The funny (or not so funny) thing about wearing a turban is that it makes you realize how judgmental the world is. And I’m sure you (without exception) are a part of it. You never caught yourself judging people only because they’re wearing something you dislike or you’re not used to? We are all judgmental.

Turban Fashion – T(h)urban(s)day

Turban Fashion – T(h)urban(s)day

I started to pay attention not only on how people react to me wearing a turban. But I also started to listen more to how they were talking about each other & how they’re only focused on looks. I realized we call people stupid or smart, sophisticated or primitive without knowing them. We just look at them. That’s already enough to call them names. Or to laugh about them even. And I’ll be honest – I am no exception here. I also judge and build my opinion on what people look like. I want to be free in every way but how can I be when I judge others based on their looks? I can find excuses for it. Of course. I’m a visual person. I love the esthetics. Fashion is important for me. We are all humans. Human make mistakes… But when I think of it from a yogic point of view (knowing that a lot of yogis are not much better…) all I can say, man, this is sad.

We judge religious people for covering their hair/head. We judge people for being fat. We judge people for being too thin. We judge people for wearing all white. We judge people for wearing all black. We judge people for being too colorful. We judge people in suits. People in suits judge people in training suits. People in training suits judge hipsters for looking all the same. They again judge people for wearing no brands. People wearing no brands judge others for showing off their expensive clothes. People who wear expensive clothes judge people buying their stuff in the market. People in the market judge the sellers for their women being veiled. The veiled women judge unveiled women. And it goes on and on and on…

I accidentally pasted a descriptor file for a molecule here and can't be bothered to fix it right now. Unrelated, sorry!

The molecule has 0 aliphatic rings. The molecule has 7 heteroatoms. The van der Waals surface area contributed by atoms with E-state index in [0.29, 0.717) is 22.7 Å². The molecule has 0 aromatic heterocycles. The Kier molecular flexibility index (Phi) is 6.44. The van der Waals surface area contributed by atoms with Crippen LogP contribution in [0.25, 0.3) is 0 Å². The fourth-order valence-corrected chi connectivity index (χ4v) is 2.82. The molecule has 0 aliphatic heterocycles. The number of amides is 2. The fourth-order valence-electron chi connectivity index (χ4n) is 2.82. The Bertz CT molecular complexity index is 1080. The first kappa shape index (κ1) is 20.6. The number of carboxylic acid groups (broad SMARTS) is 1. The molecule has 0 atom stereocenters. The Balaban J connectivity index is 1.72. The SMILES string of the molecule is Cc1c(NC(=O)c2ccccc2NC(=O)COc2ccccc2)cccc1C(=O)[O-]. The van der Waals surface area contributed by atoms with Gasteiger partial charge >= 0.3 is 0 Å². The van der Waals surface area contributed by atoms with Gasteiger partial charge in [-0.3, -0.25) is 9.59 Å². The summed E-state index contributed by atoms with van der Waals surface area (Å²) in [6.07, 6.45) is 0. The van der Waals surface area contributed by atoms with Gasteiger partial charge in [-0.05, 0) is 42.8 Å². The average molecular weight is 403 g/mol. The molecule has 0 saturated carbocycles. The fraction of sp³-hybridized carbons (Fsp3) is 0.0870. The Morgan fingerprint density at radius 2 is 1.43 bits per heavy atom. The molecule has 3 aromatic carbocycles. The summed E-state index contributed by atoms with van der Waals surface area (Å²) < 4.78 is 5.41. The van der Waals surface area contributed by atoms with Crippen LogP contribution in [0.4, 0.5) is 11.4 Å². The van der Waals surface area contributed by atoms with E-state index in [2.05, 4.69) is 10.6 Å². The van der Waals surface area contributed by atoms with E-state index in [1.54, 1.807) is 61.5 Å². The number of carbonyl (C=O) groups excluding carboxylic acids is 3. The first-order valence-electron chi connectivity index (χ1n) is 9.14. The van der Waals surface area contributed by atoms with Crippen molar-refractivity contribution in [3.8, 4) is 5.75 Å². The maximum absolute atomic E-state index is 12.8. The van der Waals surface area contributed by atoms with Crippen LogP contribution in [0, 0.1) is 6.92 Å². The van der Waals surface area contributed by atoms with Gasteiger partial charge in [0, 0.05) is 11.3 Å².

Don’t tell me you can’t relate to any of these! (and I’m here only focusing on the looks. I’m not even mentioning racial or cultural differences and judgments they bring with it)

Lady on the street in Zurich – T(h)urban(s)day

Lady on the street in Zurich – T(h)urban(s)day

I think we can all agree that we all want nothing but freedom. But the truth is: we can’t have freedom if we don’t stop judging the other for using their freedom to be what they want to be and to wear what they want to wear. I would love to walk in my hood with my dog and my turban on and not to get so many confused looks from my Dutch neighbors thinking, shit, something went wrong with this girl or the Muslim people in my hood thinking, a white girl with turban walks the dog… this must be the end of the world… I know I shouldn’t pay attention to all of this. You wouldn’t think it, but I can be very insecure sometimes…

I wish I could only write about the fashionable aspects of turbans, because it would be more of a light read, more digestible. Sorry, but yoga teaches me to look inwards and when making the effort of writing about the beauty of turbans, I can’t help but to really take a look in that mirror while I’m winding my turban.

My turban experiment goes on. Though I don’t wear it on a daily basis anymore. Sometimes I just miss the wind in my hair. To be honest the other reason is: sometimes I don’t feel strong enough to withstand the pressure of the looks. But when I do feel strong, I definitely look like one of these women in the pictures… :)